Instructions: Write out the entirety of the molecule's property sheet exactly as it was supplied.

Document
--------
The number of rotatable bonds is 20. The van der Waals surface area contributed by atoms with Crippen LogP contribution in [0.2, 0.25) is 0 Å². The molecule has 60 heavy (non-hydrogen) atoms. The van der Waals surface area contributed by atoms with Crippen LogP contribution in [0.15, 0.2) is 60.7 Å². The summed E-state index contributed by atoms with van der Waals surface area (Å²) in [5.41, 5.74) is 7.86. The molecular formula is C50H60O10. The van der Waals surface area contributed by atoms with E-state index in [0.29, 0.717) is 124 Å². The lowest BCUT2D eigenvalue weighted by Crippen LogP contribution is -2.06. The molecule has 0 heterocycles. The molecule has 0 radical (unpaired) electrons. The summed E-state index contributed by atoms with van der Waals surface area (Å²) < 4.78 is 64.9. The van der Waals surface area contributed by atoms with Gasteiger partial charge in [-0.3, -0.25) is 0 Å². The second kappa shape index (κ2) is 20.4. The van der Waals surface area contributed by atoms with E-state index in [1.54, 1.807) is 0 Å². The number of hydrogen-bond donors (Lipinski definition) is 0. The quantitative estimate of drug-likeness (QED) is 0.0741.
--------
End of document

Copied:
The number of rotatable bonds is 20. The van der Waals surface area contributed by atoms with Crippen LogP contribution in [0.2, 0.25) is 0 Å². The molecule has 60 heavy (non-hydrogen) atoms. The van der Waals surface area contributed by atoms with Crippen LogP contribution in [0.15, 0.2) is 60.7 Å². The summed E-state index contributed by atoms with van der Waals surface area (Å²) in [5.41, 5.74) is 7.86. The molecular formula is C50H60O10. The van der Waals surface area contributed by atoms with E-state index in [0.29, 0.717) is 124 Å². The lowest BCUT2D eigenvalue weighted by Crippen LogP contribution is -2.06. The molecule has 0 heterocycles. The molecule has 0 radical (unpaired) electrons. The summed E-state index contributed by atoms with van der Waals surface area (Å²) < 4.78 is 64.9. The van der Waals surface area contributed by atoms with Gasteiger partial charge in [-0.3, -0.25) is 0 Å². The second kappa shape index (κ2) is 20.4. The van der Waals surface area contributed by atoms with E-state index in [1.54, 1.807) is 0 Å². The number of hydrogen-bond donors (Lipinski definition) is 0. The quantitative estimate of drug-likeness (QED) is 0.0741.